Is bodybuilding your sport of choice? If you prefer lifting, a workout without weights might seem worthless. But some experts say that barre classes can make your body better.
For those who don’t dance, a barre is the horizontal bar reserved for helping dancers stay on balance during exercises. Over the last few years this ancient tool has morphed into a workout staple with a variety of workouts based around it. In fact, they say that classic barre movements not only enhance your weight lifting workout, but also help prevent injury and improve your overall level of fitness.
Benefits of a Barre Workout
Barre classes require stability skills that you may not have the chance to fine-tune when you’re lifting weights. In fact, trying to maintain balance to execute barre movements can help to identify areas of muscle weakness.
“When you work against the resistance of your own body weight in neutral alignment, the lines of the body and the muscles that fatigue first indicate to the body builder where their current workouts are falling short,” says Michelle Austin, founder of The Fluidity Barre System which is sold online. The fluidity barre is a mini collapsible barre that you can use in your home. Fluidity barre classes are also taught at select David Barton Gym locations around the country. “It is nearly impossible to create whole-body muscle balance through weight lifting alone,” she says.
Nicole DeAnda, National Barre Manager at Equinox also sees benefits for body builders. She says that she often sees men who are hard-core weight lifters step into class. “They enjoy the targeted movements specifically for the glutes,” she says. DeAnda recommends a combo of weight lifting, cardio and barre four to five days per week as an effective approach for maximal muscle development and to experience continuous results.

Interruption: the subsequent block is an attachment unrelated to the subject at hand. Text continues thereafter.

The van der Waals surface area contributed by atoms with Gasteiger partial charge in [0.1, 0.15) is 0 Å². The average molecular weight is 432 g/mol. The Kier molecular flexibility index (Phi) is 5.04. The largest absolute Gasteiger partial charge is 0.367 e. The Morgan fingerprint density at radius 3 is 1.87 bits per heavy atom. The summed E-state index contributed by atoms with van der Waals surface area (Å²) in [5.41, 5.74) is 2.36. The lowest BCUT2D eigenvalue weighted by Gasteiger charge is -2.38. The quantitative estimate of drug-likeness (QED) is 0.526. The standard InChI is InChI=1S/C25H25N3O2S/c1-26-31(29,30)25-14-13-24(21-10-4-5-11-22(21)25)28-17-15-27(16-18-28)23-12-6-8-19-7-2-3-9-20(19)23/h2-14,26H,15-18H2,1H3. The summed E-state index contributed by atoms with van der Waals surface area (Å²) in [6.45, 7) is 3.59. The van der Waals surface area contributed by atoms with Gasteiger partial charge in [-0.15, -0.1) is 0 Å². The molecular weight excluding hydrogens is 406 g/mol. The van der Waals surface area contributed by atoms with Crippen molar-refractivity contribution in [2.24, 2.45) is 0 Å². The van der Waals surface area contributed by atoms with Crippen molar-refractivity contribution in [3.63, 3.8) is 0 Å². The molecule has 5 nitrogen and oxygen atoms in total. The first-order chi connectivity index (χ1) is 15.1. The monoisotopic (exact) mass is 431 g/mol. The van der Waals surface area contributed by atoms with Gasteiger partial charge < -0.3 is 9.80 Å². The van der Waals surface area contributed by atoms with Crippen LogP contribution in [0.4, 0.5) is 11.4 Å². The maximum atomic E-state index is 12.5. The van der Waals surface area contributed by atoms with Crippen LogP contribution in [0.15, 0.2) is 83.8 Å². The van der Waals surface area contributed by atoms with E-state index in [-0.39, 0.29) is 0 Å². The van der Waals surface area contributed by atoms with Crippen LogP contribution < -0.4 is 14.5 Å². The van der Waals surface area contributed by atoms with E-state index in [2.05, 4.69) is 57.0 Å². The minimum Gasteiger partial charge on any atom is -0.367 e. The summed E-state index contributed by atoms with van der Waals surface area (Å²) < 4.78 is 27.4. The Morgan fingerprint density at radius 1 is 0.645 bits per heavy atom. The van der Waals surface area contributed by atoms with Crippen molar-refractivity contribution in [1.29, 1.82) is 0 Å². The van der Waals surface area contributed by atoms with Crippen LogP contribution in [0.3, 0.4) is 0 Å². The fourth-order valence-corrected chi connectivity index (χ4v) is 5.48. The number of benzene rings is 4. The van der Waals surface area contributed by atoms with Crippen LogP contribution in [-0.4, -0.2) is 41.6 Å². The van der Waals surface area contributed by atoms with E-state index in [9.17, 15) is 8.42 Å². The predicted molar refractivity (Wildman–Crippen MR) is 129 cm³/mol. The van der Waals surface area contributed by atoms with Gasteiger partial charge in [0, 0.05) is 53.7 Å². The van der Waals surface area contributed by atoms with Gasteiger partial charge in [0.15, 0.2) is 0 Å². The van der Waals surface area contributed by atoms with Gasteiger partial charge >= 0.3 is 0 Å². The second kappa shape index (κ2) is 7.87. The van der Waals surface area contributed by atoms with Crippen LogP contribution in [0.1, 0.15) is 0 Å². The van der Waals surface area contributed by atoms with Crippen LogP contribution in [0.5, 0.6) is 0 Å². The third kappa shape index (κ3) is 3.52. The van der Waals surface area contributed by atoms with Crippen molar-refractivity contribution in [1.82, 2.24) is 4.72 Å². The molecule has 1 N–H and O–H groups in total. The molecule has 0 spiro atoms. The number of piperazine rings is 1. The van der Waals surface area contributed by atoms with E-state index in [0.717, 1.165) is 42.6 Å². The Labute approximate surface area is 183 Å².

Barre Workout for Body Builders
You can check out a barre class at a local boutique or health club. But you can also try a workout at home. Grab a sturdy chair or counter top for balance. Then try these exercises developed for body builders by Michelle Austin.
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Barre Side Glute Work
Stand facing the bar with feet in a V position 2-3 inches apart. Slide the left foot behind the body keeping the knee soft and slightly bent. Now lift the left leg maintaining a neutral pelvis and strong standing leg. Perform the following repetitions with the left leg, then repeat with the right.
20x lifting left leg to the side
20x pressing left leg back
20x lifting leg to side and then pressing back
20x pressing left leg behind back
20x lifting straight leg back on “relevé” (heel lifted)
During the movements, keep your arms soft. Lower the scapulae, relax the rib cage, and draw the navel to the spine to maintain a neutral pelvis.
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Figure 4 Stretch
Hold this “ankle over the knee stretch” for 60 seconds with legs at right angles and getting as low as you can. Repeat on both sides.
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Inner Thigh Work
Stand in second position. Lower your bodyweight so that the knees bend over the big toes. Rotate the pubic bone forward, guiding the pelvis into neutral position. Lower the shoulder blades, relax the rib cage and draw the navel to the spine to maintain neutral pelvis. Then perform the following repetitions.